Your point, as I take it, is a good one: if the speaker were most anybody else, the quote would be utterly unremarkable (and probably never printed).
5.23.2006 2:10pm
I don't know what is funny about this quote, but the man does speak as if he is taking ESL courses.
5.23.2006 2:10pm
eddie (mail):
A. Here is the president trying to give a reporter some sort of tour of the White House and he is incapable of making one coherent sentence or relating one piece of relevant history.

B. Why bring up Roosevelt and Kennedy, and especially since he seems to be making an attempt to show how they were . . . dare I say, unpresidential?

C. Professor, if a student in one of your classes strung these words together in front of you, would you have any hope that this person could actually become a decent lawyer (let alone president)? Would you simply let them go as the words of a fallible youth in a stressful situation?

If a man's words cannot be understood or simply are a string of non-sequitors, isn't that cause for concern?

Whether there is context or not, this quote followed the previous quotes you have recently thought were worthy of review. In sum they show a man who adopts a condescending "teacherly" pose and then goes on to expose himself as a complete idiot.
5.23.2006 2:11pm
I note some poor grammar, particularly in the first sentence. I guess perfection is always required, even when giving tours. I haven given tours, and unless scripted, it sometimes becomes ackward trying to add in trivial information about what is being shown.

I got the issue about the door. As for JFK, I recall something about him crawling underneath a desk for some photo shoot. If these are German journalist, they might recall that as well, and thus have something to recall the history of the desk.

Again, the only issue I find in the quote is poor grammar. Otherwise, writing about journalist getting a personalized tour of the White House from the President is fairly boring.
5.23.2006 2:11pm
The first and second sentences seem completely unremarkable.

I don't understand the third and fourth sentences at all, though. How does a door (door to what? the desk? the room?) obscure that Roosevelt used a wheelchair? And what does "put his head out the door" mean?

It seems to me that Bush's explanations were kind of strange and, um, unexplanatory. Maybe the rest of the quotation will make it more explicable. (Is "unexplanatory" a word? Well, if EV thinks "impactful" is a word, then I'll go with unexplanatory.)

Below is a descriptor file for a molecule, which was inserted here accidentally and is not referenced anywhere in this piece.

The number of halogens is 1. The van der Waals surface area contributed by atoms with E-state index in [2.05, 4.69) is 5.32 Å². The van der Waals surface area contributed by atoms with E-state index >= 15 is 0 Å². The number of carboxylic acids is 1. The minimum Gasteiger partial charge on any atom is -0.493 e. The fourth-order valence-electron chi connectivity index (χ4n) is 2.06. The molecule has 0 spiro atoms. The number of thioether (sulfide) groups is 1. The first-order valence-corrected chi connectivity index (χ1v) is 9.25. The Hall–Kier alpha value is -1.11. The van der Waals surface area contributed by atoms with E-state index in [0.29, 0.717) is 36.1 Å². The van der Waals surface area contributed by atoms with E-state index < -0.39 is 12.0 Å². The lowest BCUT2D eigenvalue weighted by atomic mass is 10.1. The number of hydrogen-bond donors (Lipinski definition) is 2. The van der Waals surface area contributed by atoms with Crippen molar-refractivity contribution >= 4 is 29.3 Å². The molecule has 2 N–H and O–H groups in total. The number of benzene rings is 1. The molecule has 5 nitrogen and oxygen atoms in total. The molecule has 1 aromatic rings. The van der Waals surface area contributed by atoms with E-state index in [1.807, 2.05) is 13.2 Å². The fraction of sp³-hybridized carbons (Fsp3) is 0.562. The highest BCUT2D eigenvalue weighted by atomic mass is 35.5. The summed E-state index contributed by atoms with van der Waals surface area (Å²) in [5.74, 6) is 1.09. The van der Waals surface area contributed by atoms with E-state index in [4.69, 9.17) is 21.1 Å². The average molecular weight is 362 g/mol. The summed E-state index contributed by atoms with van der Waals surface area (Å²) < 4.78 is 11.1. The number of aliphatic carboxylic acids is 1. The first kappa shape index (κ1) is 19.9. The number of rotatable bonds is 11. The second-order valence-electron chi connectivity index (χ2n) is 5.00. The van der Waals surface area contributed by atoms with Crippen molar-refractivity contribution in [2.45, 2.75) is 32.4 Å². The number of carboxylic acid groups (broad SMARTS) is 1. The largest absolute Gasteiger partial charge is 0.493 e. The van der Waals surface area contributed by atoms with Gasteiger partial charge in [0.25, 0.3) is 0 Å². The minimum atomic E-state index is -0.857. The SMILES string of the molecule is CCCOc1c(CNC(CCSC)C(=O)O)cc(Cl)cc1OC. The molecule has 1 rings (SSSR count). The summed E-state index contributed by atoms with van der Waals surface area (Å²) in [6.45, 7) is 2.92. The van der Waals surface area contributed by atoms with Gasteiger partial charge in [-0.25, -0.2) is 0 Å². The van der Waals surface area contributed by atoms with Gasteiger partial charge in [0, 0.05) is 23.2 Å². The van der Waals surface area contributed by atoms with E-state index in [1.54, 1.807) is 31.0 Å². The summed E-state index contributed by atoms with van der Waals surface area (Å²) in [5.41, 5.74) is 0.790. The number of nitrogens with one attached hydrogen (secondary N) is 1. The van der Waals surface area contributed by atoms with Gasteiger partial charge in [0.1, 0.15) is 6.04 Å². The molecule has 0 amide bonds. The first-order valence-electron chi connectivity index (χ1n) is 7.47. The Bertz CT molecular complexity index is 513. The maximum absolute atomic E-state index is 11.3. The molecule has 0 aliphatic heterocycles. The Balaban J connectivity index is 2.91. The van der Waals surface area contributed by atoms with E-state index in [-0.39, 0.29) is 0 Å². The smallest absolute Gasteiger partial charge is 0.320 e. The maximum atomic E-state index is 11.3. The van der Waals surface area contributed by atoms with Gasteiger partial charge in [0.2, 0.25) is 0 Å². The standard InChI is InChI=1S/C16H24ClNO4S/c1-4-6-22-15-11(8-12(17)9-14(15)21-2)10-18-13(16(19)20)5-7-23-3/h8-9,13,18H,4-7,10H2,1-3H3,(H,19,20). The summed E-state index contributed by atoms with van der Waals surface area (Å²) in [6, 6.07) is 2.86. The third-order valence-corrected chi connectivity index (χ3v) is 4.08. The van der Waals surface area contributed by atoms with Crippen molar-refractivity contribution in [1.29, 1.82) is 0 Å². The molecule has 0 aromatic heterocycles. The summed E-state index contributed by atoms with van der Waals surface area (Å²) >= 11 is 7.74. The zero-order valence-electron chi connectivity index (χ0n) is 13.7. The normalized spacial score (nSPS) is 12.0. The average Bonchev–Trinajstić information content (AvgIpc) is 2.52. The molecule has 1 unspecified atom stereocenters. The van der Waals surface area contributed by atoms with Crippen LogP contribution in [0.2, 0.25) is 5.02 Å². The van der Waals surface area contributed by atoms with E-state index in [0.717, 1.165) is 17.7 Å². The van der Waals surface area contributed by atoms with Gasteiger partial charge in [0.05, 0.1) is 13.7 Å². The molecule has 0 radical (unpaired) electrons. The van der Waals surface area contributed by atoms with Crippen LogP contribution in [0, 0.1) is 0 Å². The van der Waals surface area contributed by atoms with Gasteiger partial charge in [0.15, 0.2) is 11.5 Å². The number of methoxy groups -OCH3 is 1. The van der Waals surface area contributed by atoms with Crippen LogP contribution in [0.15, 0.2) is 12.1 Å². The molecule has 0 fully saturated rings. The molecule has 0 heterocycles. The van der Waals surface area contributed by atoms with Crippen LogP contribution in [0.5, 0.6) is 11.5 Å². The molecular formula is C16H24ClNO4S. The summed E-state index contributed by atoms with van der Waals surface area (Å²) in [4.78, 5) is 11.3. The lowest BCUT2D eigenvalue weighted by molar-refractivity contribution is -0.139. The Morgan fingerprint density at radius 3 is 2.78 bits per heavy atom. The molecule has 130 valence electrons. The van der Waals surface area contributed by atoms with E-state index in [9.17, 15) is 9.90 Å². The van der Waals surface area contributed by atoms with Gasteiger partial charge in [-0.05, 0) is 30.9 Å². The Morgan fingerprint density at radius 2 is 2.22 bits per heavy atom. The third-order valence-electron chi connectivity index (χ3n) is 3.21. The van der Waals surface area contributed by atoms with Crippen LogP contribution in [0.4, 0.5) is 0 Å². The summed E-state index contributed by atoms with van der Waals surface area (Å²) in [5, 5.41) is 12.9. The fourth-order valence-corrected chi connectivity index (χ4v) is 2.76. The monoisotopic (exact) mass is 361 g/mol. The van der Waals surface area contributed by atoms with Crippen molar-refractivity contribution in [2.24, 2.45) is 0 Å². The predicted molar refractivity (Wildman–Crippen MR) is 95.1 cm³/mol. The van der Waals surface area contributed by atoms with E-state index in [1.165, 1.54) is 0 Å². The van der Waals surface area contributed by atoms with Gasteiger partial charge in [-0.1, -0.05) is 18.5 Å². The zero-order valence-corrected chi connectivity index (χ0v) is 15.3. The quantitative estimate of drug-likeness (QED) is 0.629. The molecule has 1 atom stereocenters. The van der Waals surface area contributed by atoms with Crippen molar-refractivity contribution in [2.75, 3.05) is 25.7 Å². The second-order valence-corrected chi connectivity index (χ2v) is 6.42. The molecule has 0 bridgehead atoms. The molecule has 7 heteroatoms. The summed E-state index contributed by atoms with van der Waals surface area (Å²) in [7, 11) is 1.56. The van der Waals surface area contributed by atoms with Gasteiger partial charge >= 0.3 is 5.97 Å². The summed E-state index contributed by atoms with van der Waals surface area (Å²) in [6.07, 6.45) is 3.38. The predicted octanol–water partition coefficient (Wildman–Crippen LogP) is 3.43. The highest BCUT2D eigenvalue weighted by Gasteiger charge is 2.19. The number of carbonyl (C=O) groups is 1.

5.23.2006 2:12pm
Harry Eagar (mail):
It's inarticulate. Nobody ever suspected Bush of having sharpened his public speaking style in something like the Oxford Union.

It's inconsequential.

I infer from this and other posts that you're on a crusade against Slate's collection of Bush hadiths. Slate is silly. Not worth your time.
5.23.2006 2:12pm
I think it's trying to show a certain disjointedness of diction... turned-around phrases and such. But even reading it, it's obvious that the President is in the Oval Office, talking to someone, and pointing things out to them. And that's the way you talk when you point things out to someone - the physical action creates natural pauses that even out the flow.
Too, this is clearly colloquial speech, in which the occasional article or even noun is occasionally dropped while it is supposed to be obvious from context. It's alsopossible that a word or two has been dropped from the recording due to speed of speech, and that would even things out quite a bit as well.
5.23.2006 2:12pm
I have no idea what is supposed to be funny about it. Frankly, it's practically incoherent. Was that the point?
5.23.2006 2:13pm
Marcus1 (mail) (www):
Is this about Kennedy playing under the desk? I don't know. I'd need explanation.
5.23.2006 2:13pm
Is it that he should have said JFK Jr.? I think he's talking about that famous picture of JFK Jr. sticking his head out of that door at the bottom of the desk as his father worked behind it. I guess if you never saw a picture of the desk, it is unclear what he's talking about.
5.23.2006 2:14pm
John McG (mail) (www):
1. Nothing, assuming it was extemperaneous speaking rather than prepared statements.

a. "Finally, the desk, where we'll have our picture taken in front of " -- ending aclause with a preposition is condsidered bad form.
b. "is nine other presidents used it." -- Not a grammatical constuct, but could be incorrect transrption.
c. "President Roosevelt put the door in so people would not know he was in a wheelchair. John Kennedy put his head out the door" -- could be read that the antecedent to "his" in the second sentence is "Roosevelt," which would make the sentence ridiculous.

I guess the point was that Bush is inarticulate and ungrammatical when speaking extemperaneously.
5.23.2006 2:14pm
anonymous coward:
The royal "us." The other quotes from this interview have been much funnier to me, though.

Why do you assume Slate is trying to make a specific point with the Bushisms? Were people who made fun of Bush the Elder (who mangled speech at times worse than his son) making a point about how stupid that Bush was? Mocking the speech of the powerful does not strike me as unusual or suspicious activity requiring explanation.
5.23.2006 2:14pm
My reaction is 'so what' or 'what's the point'? Sounds like the President is giving a tour, gesturing, etc. It probably made sense to whoever he was explaining this to, but I don't care. I don't look for fault in everything the man says.
5.23.2006 2:15pm
Mark Hagerman (mail):
Well, my first reaction is distaste for whoever is quoted...GWB, I assume, though that's not a given. Such incoherence indicates mental laziness, or perhaps a mental defect.